# Returning a Subset of Strings from 10000 ascii strings

My college is getting over so I have started preparing for the interviews to get the JOB and I came across this interview question while I was preparing for the interview

1. You have a set of 10000 ascii strings (loaded from a file)
2. A string is input from stdin.
3. Write a pseudocode that returns (to stdout) a subset of strings in (1) that contain the same distinct characters (regardless of order) as input in (2). Optimize for time.
4. Assume that this function will need to be invoked repeatedly. Initializing the string array once and storing in memory is okay . Please avoid solutions that require looping through all 10000 strings.

Can anyone provide me a general pseudocode/algorithm kind of thing how to solve this problem? I am scratching my head thinking about the solution. I am mostly familiar with Java.

-
Well, break it down. What's important here? Which strings contain the same distinct characters as the input string. So the straightforward (though not necessarily best) approach would be to transform each of the 10000 strings into a string that contains only their distinct characters. Then do the same for the input string, and finally find which of the 10000 strings match it. Figuring out such a "transform", as well as how to actually perform the "match" is the fun part. And from there, perhaps you can think of a more inventive, faster solution. – dlev Nov 16 '12 at 22:35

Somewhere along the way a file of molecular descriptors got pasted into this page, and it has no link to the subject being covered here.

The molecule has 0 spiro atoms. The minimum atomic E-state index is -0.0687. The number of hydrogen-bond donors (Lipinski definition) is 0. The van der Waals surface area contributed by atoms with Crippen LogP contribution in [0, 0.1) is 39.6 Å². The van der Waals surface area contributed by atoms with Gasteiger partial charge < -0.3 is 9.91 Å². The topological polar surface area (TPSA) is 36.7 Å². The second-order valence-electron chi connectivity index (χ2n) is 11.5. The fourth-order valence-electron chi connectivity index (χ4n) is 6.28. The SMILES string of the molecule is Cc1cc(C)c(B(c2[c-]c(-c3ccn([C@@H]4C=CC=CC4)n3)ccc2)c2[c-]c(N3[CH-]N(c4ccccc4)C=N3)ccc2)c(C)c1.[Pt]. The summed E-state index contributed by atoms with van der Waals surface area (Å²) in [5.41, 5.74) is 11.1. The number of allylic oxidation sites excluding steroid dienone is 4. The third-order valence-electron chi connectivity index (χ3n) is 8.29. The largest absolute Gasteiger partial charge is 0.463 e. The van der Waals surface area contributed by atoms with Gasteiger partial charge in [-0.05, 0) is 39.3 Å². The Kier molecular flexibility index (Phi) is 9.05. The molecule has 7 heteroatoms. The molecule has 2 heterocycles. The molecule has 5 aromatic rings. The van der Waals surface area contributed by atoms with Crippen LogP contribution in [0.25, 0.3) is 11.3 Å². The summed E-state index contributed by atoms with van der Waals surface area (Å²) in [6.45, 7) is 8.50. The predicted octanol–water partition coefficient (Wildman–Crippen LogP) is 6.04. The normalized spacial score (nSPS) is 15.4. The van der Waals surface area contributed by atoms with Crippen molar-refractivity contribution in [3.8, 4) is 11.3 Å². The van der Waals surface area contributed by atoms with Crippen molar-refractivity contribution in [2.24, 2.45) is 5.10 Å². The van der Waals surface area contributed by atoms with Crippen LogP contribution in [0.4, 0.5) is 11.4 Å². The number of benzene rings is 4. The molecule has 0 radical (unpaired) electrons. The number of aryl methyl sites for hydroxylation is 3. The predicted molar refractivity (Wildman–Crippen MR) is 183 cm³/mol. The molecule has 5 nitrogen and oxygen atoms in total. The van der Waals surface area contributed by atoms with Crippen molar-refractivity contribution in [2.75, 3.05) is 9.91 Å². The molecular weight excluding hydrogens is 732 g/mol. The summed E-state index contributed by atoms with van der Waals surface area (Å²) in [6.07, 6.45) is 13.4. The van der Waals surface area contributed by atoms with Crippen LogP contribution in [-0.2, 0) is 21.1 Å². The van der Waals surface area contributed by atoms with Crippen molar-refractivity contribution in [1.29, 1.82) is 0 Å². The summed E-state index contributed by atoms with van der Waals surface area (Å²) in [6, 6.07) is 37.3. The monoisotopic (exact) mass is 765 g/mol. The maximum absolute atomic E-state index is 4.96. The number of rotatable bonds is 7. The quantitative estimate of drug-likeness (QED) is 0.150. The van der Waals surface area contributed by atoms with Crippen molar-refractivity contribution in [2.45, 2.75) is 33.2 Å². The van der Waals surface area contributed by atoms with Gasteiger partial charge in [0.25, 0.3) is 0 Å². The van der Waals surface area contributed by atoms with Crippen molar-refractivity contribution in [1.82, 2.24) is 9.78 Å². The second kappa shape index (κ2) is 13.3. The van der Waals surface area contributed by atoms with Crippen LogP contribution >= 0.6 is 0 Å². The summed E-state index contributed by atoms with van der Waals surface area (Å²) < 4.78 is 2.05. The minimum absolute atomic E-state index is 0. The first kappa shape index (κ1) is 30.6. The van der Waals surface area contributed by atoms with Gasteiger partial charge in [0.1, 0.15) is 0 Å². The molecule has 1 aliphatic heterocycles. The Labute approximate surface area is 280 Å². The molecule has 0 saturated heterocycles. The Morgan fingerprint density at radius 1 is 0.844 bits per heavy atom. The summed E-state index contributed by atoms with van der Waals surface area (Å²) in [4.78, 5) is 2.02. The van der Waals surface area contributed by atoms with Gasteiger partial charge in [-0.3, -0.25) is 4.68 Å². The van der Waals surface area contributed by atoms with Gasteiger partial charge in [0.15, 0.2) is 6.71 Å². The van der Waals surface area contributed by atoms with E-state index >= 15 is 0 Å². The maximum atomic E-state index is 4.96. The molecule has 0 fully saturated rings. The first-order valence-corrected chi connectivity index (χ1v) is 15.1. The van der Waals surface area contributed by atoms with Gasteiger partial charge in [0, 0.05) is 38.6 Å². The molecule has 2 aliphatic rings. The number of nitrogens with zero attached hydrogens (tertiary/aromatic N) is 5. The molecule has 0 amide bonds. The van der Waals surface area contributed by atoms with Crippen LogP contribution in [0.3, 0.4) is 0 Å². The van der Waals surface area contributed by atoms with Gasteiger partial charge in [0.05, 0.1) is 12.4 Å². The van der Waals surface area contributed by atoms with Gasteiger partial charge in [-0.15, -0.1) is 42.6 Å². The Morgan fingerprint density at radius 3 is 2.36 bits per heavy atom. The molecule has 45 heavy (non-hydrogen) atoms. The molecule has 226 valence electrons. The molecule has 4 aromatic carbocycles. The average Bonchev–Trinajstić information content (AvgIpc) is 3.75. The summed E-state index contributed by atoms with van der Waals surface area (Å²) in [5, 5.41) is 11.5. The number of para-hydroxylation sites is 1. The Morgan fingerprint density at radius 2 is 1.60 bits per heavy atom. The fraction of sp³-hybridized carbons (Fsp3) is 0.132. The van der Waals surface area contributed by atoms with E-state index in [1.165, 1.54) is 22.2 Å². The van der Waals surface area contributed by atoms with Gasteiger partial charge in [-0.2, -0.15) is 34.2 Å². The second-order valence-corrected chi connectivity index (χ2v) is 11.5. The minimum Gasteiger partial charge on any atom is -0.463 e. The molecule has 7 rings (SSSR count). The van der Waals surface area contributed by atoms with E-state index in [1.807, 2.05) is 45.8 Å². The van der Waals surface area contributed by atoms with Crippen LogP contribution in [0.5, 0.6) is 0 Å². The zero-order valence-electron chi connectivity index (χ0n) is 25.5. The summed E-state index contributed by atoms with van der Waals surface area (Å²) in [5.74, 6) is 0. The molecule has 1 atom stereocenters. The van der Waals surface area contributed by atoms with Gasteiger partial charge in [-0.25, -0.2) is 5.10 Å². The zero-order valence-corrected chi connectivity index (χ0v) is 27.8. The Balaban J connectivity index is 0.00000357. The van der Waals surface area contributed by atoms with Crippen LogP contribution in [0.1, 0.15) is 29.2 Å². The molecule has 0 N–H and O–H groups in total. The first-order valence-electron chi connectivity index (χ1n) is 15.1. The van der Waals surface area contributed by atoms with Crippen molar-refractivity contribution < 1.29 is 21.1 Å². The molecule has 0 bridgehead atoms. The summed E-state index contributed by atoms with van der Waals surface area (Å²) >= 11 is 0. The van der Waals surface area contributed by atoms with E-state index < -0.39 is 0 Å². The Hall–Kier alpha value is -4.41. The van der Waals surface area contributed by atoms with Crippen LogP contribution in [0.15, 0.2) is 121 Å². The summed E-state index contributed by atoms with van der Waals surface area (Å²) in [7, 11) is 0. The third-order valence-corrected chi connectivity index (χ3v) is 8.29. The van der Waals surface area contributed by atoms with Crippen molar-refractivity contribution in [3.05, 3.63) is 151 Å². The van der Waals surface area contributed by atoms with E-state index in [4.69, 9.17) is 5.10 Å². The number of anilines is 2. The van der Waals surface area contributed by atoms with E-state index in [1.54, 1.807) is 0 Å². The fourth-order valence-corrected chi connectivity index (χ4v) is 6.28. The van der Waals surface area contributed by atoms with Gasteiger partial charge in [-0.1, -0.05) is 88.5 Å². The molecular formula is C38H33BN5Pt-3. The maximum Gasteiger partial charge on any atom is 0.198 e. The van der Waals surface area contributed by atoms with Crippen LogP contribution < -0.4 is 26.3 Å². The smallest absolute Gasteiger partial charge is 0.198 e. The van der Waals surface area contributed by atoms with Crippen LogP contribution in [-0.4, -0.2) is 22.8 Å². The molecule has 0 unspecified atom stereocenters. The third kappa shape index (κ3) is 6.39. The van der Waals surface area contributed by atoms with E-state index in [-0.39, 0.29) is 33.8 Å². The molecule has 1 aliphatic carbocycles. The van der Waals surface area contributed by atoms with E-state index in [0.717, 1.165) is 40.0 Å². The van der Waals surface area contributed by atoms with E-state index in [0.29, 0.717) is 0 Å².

Construct a data structure that can map distinct characters to a list of strings (Hash table, access is `O(1)`). Once you have that data structure, the rest is trivial. – Vincent Savard Nov 16 '12 at 22:35